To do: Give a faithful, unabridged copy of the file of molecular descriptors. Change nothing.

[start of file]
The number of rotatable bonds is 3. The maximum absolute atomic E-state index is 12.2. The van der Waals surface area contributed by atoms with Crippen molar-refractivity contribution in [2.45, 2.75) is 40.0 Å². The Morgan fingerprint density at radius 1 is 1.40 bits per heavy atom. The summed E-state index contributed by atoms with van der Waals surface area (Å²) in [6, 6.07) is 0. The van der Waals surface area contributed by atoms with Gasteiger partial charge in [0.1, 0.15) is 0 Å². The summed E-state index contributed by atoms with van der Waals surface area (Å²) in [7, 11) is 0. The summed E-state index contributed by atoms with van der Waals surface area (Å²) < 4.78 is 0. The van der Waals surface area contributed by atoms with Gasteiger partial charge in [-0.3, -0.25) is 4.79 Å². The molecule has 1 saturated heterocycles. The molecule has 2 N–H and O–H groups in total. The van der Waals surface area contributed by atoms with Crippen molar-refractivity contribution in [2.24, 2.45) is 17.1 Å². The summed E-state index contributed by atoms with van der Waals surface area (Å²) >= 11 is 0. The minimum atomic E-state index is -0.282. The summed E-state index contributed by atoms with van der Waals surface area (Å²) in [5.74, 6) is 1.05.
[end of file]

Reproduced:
The number of rotatable bonds is 3. The maximum absolute atomic E-state index is 12.2. The van der Waals surface area contributed by atoms with Crippen molar-refractivity contribution in [2.45, 2.75) is 40.0 Å². The Morgan fingerprint density at radius 1 is 1.40 bits per heavy atom. The summed E-state index contributed by atoms with van der Waals surface area (Å²) in [6, 6.07) is 0. The van der Waals surface area contributed by atoms with Gasteiger partial charge in [0.1, 0.15) is 0 Å². The summed E-state index contributed by atoms with van der Waals surface area (Å²) in [7, 11) is 0. The summed E-state index contributed by atoms with van der Waals surface area (Å²) < 4.78 is 0. The van der Waals surface area contributed by atoms with Gasteiger partial charge in [-0.3, -0.25) is 4.79 Å². The molecule has 1 saturated heterocycles. The molecule has 2 N–H and O–H groups in total. The van der Waals surface area contributed by atoms with Crippen molar-refractivity contribution in [2.24, 2.45) is 17.1 Å². The summed E-state index contributed by atoms with van der Waals surface area (Å²) >= 11 is 0. The minimum atomic E-state index is -0.282. The summed E-state index contributed by atoms with van der Waals surface area (Å²) in [5.74, 6) is 1.05.